Most of us have suffered that feeling at some time in our life, and just replaying a particular predicament in our mind’s eye for which there seemed to be no way out at the time can be enough to cause a cold sweat. From financial dead-ends to dead end jobs, ethical mistakes that can never be taken back to being trodden over by someone in an unquestionable position of power. It hurts, and it’s frightening. But those examples are at the mild end of the Feeling-Helpless-Spectrum. Raise the stakes a little and the adrenalin really kicks in; the moment you step off a kerb and hear the rumble of the truck bearing down, the stranger on the doorstep with the maniacal grin and bloodstained hands that you know you should never have opened the door to, the realisation that the fire escape door at the end of the corridor is locked when the blaze is closing in behind. The feeling when nothing else can be done, other than to wait for the inevitable, and hope for good fortune. I had one such experience in my life, a scaffold staircase collapsing beneath my feet, and in the second or so it took for me to drop to ground level along with the broken tonne of steel, I remember the feeling of relinquished control, the knowledge that my immediate future was owned by gravity, and still somehow having time to think: this is going to hurt.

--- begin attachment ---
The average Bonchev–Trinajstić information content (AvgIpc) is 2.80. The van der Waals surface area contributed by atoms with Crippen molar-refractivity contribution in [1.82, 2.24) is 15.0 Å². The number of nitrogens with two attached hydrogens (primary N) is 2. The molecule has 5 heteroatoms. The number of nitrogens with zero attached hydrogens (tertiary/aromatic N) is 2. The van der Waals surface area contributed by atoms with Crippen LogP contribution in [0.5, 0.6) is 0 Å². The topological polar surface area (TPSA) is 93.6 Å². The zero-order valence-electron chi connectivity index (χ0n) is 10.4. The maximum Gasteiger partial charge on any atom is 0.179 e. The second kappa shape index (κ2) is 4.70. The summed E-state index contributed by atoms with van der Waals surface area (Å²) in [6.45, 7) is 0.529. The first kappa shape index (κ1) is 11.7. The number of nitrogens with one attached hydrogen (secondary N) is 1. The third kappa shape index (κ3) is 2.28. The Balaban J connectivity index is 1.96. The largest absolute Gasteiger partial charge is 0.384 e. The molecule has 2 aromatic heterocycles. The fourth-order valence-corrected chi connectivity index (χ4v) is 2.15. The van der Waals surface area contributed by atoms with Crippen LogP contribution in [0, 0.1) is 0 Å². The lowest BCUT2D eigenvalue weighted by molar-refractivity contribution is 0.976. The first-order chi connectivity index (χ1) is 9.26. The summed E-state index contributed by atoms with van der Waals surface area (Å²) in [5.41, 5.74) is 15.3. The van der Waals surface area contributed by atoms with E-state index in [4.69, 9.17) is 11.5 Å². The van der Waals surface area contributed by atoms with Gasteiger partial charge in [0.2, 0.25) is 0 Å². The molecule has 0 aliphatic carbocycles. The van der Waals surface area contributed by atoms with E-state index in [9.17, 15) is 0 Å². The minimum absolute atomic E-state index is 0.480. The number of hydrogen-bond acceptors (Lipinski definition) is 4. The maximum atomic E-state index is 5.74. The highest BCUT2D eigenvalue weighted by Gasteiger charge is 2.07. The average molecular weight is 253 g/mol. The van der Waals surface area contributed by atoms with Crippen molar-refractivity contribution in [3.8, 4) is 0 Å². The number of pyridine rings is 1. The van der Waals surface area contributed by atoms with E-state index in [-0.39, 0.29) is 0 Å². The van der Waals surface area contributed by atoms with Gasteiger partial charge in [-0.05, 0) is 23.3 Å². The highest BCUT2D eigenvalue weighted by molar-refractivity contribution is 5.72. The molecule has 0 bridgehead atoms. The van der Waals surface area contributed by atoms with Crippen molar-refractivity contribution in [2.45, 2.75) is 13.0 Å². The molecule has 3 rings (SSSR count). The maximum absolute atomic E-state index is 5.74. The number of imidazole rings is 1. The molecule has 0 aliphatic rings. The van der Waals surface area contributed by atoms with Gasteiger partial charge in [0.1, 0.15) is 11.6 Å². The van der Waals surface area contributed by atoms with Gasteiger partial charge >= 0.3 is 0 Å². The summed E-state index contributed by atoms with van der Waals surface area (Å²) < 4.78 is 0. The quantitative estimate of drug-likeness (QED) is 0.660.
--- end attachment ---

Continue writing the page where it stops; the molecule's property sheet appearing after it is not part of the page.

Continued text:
Eyes of Doom follows the lives of four friends — Jack, Vinnie, Georgina and Matt — from age ten in 1965 to present day. It’s no spoiler to reveal they are pursued by a relentless evil, which is the backbone of the story, and that they each find themselves at different times in their lives at the mercy of fate. And I’m not talking small stuff; they are in serious shit. The repeated motif, this is going to hurt, is a sentence nobody wants to hear. It’s a promise of pain, an assertion that your wish for safety depends on the whim of another. The novel is set against a backdrop of fifty years of cultural, social and political change, and when dropping real events into the chapters to give the reader a sense of time and place, I found the most vivid reminders to be frightening ones. War, terrorist attacks, disease and disasters — we all remember where we were, and how we felt, when witnessing such events either first hand or through our TV screens, and I certainly felt an uneasy chill when using them as a mirror to the lives of my characters.